As noted by @Jagerber48, both Newtonian mechanics and quantum mechanics are reversible if you account for all degrees of freedom. However, for classical computers, we are typically dealing with "big" systems that have many degrees of freedom. Even though the transistors of classical computers are microscopic or even nanoscale, they are "big" in the sense that they still include many degrees of freedom (thousands of atoms and electrons) and the motion of these electrons and atoms are coupled (through phonons) to the astronomical number of atoms in the macroscopic silicon chip.

There are more ways to distribute energy into many tiny degrees of freedom (motion of atoms) than to put all of the energy in a single macroscopic degree of freedom, for example, the up-and-down motion of a bouncing basketball. So the Second Law of Thermodynamics says that energy will tend to flow from this single macroscopic degree of freedom into the small degrees of freedom (the basketball will stop bouncing leaving it and environment nearby slightly warmer). The loss of energy to the microscopic degrees of freedom is effectively irreversible since the likelihood of the energy going back into the up-and-down motion of the ball is so low as to be zero and it will never happen as long as you can stand to wait.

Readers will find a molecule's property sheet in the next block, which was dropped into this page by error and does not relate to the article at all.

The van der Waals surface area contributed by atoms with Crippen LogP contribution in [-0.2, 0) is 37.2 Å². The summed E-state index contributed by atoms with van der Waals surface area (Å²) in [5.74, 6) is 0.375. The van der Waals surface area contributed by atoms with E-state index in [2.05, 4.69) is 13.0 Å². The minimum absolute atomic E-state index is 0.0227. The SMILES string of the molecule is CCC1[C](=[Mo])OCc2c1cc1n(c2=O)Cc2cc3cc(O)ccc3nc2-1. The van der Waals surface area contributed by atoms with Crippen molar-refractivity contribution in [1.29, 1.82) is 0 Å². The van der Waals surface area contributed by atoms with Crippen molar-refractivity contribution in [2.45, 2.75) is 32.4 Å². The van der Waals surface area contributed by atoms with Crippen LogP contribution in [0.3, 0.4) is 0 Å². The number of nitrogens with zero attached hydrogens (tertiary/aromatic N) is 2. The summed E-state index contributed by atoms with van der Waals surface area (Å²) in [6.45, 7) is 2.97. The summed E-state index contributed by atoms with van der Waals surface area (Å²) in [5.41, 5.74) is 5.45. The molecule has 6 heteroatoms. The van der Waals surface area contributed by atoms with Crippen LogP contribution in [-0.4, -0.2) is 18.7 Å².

## Billiard Ball Computers

Reversible classical computers have been designed assuming no friction or inelastic collisions. These are sometimes called billiard ball computers because they involve balls bouncing off each other to create logic gates. Macroscopic systems can be set up so that friction is small and loss of energy to small degrees of freedom is low enough that several steps of reversible computing can be done. In practice, air hockey tables work better than billiard table, due to their lower friction. I have seen demonstrations of multiple logic gates realized by colliding discs on air hockey tables (surprisingly, I can't seem to find videos of this on YouTube).